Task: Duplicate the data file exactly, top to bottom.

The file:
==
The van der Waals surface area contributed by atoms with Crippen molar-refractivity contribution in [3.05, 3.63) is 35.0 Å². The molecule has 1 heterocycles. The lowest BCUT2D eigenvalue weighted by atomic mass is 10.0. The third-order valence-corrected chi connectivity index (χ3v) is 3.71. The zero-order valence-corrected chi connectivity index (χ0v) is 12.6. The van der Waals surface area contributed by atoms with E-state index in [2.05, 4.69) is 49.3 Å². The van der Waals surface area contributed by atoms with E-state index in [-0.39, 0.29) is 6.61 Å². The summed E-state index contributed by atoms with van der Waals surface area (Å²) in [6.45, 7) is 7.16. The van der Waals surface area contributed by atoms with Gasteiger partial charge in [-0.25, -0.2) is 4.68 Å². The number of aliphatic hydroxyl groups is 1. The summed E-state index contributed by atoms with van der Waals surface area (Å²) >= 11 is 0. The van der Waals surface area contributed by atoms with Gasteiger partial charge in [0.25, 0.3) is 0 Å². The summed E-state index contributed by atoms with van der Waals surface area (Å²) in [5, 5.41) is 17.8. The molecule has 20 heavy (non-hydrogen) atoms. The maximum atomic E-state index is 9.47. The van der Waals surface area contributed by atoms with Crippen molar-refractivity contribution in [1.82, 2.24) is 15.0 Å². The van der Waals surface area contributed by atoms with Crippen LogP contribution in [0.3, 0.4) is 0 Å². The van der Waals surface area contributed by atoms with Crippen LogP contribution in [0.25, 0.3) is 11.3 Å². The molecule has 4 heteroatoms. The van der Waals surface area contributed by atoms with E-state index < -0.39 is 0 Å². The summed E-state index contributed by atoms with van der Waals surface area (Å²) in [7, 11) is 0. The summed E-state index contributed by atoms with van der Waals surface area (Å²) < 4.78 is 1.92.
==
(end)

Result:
The van der Waals surface area contributed by atoms with Crippen molar-refractivity contribution in [3.05, 3.63) is 35.0 Å². The molecule has 1 heterocycles. The lowest BCUT2D eigenvalue weighted by atomic mass is 10.0. The third-order valence-corrected chi connectivity index (χ3v) is 3.71. The zero-order valence-corrected chi connectivity index (χ0v) is 12.6. The van der Waals surface area contributed by atoms with E-state index in [2.05, 4.69) is 49.3 Å². The van der Waals surface area contributed by atoms with E-state index in [-0.39, 0.29) is 6.61 Å². The summed E-state index contributed by atoms with van der Waals surface area (Å²) in [6.45, 7) is 7.16. The van der Waals surface area contributed by atoms with Gasteiger partial charge in [-0.25, -0.2) is 4.68 Å². The number of aliphatic hydroxyl groups is 1. The summed E-state index contributed by atoms with van der Waals surface area (Å²) >= 11 is 0. The van der Waals surface area contributed by atoms with Gasteiger partial charge in [0.25, 0.3) is 0 Å². The summed E-state index contributed by atoms with van der Waals surface area (Å²) in [5, 5.41) is 17.8. The molecule has 20 heavy (non-hydrogen) atoms. The maximum atomic E-state index is 9.47. The van der Waals surface area contributed by atoms with Crippen molar-refractivity contribution in [1.82, 2.24) is 15.0 Å². The van der Waals surface area contributed by atoms with Crippen LogP contribution in [0.3, 0.4) is 0 Å². The van der Waals surface area contributed by atoms with Crippen LogP contribution in [0.25, 0.3) is 11.3 Å². The molecule has 4 heteroatoms. The van der Waals surface area contributed by atoms with E-state index < -0.39 is 0 Å². The summed E-state index contributed by atoms with van der Waals surface area (Å²) in [7, 11) is 0. The summed E-state index contributed by atoms with van der Waals surface area (Å²) < 4.78 is 1.92.